Bittrex’ Delisting Policy Leaves Cryptocurrencies Out in the Cold
Bittrex’ coin listing and delisting policy has long been a mystery to outsiders, who have struggled to make sense of it. That mystery deepened this week after the exchange announced that it was removing Mysterium, a coin it only added last year and which still had respectable trade volume. Upon news of the delisting, Mysterium and Apex – the other coin scheduled for removal – plunged sharply.
Here Today, Gone Tomorrow
There was once a time when Bittrex was the site that all new coins aspired to be listed on, the event guaranteeing an instant jump in price. Then, last year, the tide of new additions slowed to a trickle before virtually halting altogether, and coin developers went elsewhere. It is no coincidence that exchanges such as Binance, Gate.io, and Kucoin have prospered since Bittrex fell quiet. Traders, who once urged their followers to sign up at the US exchange, now urge their audience to take their custom elsewhere, to pastures where the coins are fresher and the growth is higher.
The number of coins available on Bittrex has been steadily dropping since last year, as the weekly and monthly delistings – typically of coins with a low trading volume – have not been replaced by new entrants. On Saturday, the exchange posted notice that Apex (APX), Bitcoindark (BTCD), and Mysterium (MYST) would be removed on January 26. There were few complaints at the loss BTCD; the privacy coin market is getting crowded and it is widely expected that Bittrex will list Bitcoin Private when it forks from Zclassic in the coming weeks.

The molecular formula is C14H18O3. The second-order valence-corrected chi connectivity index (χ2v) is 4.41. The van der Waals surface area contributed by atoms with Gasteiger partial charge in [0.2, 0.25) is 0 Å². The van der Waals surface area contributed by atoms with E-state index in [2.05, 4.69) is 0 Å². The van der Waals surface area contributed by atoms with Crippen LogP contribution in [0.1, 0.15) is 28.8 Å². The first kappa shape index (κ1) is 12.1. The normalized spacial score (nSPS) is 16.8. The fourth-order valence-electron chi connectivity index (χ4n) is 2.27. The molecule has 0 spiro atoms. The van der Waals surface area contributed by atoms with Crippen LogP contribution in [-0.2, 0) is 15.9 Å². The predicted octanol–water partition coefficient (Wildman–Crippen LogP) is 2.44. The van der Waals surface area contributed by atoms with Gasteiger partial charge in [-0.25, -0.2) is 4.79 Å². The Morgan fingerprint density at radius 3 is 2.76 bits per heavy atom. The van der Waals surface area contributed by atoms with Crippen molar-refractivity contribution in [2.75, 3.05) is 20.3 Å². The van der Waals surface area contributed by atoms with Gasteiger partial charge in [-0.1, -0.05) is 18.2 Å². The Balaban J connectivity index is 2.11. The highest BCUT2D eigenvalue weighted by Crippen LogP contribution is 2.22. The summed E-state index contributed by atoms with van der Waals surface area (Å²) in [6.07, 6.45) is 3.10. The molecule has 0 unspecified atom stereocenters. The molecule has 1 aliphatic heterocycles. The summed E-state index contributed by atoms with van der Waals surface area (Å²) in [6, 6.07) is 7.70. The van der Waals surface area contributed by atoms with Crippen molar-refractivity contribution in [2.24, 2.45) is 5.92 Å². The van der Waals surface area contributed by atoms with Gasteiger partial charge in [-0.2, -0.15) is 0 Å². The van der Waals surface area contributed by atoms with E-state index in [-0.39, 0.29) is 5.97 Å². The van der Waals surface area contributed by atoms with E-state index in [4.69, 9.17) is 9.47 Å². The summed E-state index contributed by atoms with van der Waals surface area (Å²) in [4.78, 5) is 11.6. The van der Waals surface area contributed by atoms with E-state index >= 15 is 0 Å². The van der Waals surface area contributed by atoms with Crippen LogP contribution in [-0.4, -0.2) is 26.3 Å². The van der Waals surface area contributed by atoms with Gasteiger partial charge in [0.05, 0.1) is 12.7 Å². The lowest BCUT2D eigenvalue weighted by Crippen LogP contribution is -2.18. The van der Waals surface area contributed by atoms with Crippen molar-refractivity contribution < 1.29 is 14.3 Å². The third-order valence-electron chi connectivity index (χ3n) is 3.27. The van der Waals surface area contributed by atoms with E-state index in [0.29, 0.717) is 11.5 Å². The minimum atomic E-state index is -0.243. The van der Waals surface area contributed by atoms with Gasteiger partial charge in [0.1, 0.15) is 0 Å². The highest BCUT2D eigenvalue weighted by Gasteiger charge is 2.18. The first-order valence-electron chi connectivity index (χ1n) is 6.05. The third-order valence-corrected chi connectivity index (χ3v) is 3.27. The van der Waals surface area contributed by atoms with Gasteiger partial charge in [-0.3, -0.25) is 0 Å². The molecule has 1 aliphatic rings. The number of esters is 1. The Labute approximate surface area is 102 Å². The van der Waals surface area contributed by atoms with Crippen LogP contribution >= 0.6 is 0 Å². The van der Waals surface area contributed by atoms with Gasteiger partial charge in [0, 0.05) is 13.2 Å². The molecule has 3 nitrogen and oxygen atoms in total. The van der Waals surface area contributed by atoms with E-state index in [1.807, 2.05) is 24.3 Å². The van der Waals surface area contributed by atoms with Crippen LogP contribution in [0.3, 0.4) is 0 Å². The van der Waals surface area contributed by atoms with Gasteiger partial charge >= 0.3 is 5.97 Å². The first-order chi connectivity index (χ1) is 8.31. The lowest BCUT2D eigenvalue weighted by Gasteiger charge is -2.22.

The removal of Mysterium is quite literally a mystery though, so much so that the token’s developers were prompted to email the exchange to find out why. The response was less than convincing, with Bittrex proffering:
We encourage you to request relisting when you have completed and fully implemented the basic application for which you intend your token to be used and both the application and token can be used by the general public.
To this, the team behind the VPN token explained in a blog post: “As per Bittrex listing policy, they reserve the right to delist a coin if its product is not yet implemented, which is the case for Mysterium.” They added: “Everybody understands that it takes time to build a decentralised VPN with payments (where the token could be used). This is why we’re still in negotiations with Bittrex but getting in touch with other exchanges too.”
Bittrex, Y U Delist?
It seems odd for Bittrex to have singled out Mysterium, a token that was only added in June 2017, for removal. There are dozens of other coins that also meet the criteria of belonging to a project that is not fully working. Examples include Enigma and Power Ledger, both of which were added in November 2017. Many more of last year’s ICO tokens are also nowhere near having an MVP ready, meaning their only use is as a speculative instrument.
The removal of Apex is also another head-scratcher; the coin surged to a record high of $30 on January 13, only for bad news from Bittrex to sent it toppling all the way down to the $11 mark. It has been speculated that the removal of MYST, APX, and also Bitshares, a few weeks earlier, may have been an attempt to avoid falling foul of securities law. US exchanges are paranoid about running into trouble with the SEC. Bitfinex has ceased its US operations altogether, while Bittrex’ token removal policy suggests it is also closely scrutinizing the law.
With 95% of the Mysterium trading volume and 92% of Apex occurring on Bittrex, both tokens have been hit hard by the news. The projects’ developers are learning something that users of exchanges such as Bittrex have known for a while: too much centralization is a bad thing.
Why so you think Bittrex has delisted MYST and APX? Let us know in the comments section below.
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